P-63 Kingcobra to Join “Warbirds in Review” at AirVenture 2017
Former Astronaut Joe Engle and T-38 Talon Will Share the Program to Highlight Link with NASA
PEACHTREE CITY, Ga. (June 7, 2017) – A newly restored Bell P-63 Kingcobra will join “Warbirds in Review” at the Experimental Aircraft Association (EAA) AirVenture 2017 in Oshkosh, Wisconsin, July 24-30, 2017. The aircraft spent 16 years in restoration before flying again this spring at Atlanta Regional Airport – Falcon Field in Peachtree City, Georgia. The P-63, restored and operated by the Dixie Wing of the Commemorative Air Force (CAF), served many roles, from test aircraft to airshow performer.
Former astronaut and retired Gen. Joe Engle, who was associated with the National Aeronautics and Space Administration (NASA) from the X-15 to Apollo through the shuttle, will be a guest speaker to share the history of the P-63 and NASA on Saturday, July 29 at 1 p.m. He is the only person to have flown two different types of winged vehicles in space: the X-15 and the Space Shuttle. He also is the only astronaut to manually fly the shuttle through reentry and landing.
This P-63 served as a Bell test aircraft until January 1945, when it was transferred to the National Advisory Committee for Aeronautics (NACA), the forerunner of today’s NASA. The aircraft operated at Moffett Field on the grounds of the NACA Ames Research Center in Mountain View, California. It was built in the winter of 1944, bearing the Bell construction number 33-11(model 33, aircraft 11). It rolled out of the Bell plant in Niagara Falls, on Feb. 24, 1944, where it was formally accepted by the United States Army Air Force as a P-63A-6 and given serial number 42-68941.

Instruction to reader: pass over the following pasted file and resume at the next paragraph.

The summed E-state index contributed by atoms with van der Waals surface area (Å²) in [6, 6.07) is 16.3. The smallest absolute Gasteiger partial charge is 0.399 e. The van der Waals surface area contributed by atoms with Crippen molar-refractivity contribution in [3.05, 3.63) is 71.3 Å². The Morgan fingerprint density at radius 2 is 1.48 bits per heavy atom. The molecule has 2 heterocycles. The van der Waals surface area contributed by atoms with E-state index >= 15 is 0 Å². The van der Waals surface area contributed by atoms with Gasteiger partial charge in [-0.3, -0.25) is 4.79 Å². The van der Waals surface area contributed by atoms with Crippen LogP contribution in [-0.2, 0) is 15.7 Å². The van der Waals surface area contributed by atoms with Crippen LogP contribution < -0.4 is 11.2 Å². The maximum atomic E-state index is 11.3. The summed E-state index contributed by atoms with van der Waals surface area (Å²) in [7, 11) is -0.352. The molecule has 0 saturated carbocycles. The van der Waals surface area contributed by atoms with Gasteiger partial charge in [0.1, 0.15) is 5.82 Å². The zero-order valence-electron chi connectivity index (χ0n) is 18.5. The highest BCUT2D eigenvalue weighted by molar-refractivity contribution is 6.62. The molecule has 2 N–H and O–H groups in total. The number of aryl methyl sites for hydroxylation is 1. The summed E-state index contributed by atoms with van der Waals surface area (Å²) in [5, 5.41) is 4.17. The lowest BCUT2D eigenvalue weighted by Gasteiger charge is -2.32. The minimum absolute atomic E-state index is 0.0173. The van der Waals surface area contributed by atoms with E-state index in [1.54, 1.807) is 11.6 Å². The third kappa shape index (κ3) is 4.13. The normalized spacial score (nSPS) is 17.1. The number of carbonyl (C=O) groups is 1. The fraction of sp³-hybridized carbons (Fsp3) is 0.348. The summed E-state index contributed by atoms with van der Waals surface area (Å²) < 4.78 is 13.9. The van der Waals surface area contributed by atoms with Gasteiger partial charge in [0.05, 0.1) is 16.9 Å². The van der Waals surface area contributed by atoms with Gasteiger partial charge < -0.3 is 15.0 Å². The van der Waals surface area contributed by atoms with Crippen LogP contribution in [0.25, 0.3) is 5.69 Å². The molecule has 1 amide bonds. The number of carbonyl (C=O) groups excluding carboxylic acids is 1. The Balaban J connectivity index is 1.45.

“This P-63 was used by NACA for early flight testing, and we plan to unveil in Oshkosh the special markings the airplane carried in 1945 when based at Moffett Field,” said Mo Aguiari, Marketing Director for the Dixie Wing. “For this year’s Warbirds in Review, we have asked NASA to send a T-38 Talon as part of the program. The T-38 is used by NASA to train astronauts, which symbolizes the historic link between NACA and NASA.”
“Having the T-38 as part of this program completes the circle to tell the history of NASA," said Connie Bowlin, President of EAA Warbirds of America, "because this Bell P-63, restored by the Dixie Wing of the CAF, was actually operated by NACA.”
About the CAF Dixie Wing Warbird Museum
The CAF Dixie Wing, based in Peachtree City, Georgia, was founded in 1987. The Wing is one of the largest units of the Commemorative Air Force, maintains and flies seven WWII aircraft including a P-51 Mustang, an FG-1D Corsair and rare types such as the SBD Dauntless dive bomber and P-63A Kingcobra. The Dixie Wing organizes two large events a year – WWII Heritage Days and the CAF Atlanta Warbird Weekend. The unit, composed of 300 volunteers, is a non-profit, tax-exempt organization that relies on contributions of time and funds to carry out the mission of the CAF. For more information, go to www.dixiewing.org.
About the Commemorative Air Force
The Commemorative Air Force (CAF) is a non-profit organization dedicated to flying and restoring World War II aircraft. For more than 60 years the CAF has aquired, restored and flown these aircraft as a tribute to the greatest generation and to educate the public. The organization has more than 60 locations, across the world and is headquartered in Dallas. A committed group of 11,000 members volunteer their time and talents to maintain and operate the CAF's fleet of more than 165 World War II aircraft. This is the largest flying museum in the world. Learn more and see how you can participate at www.commemorativeairforce.org.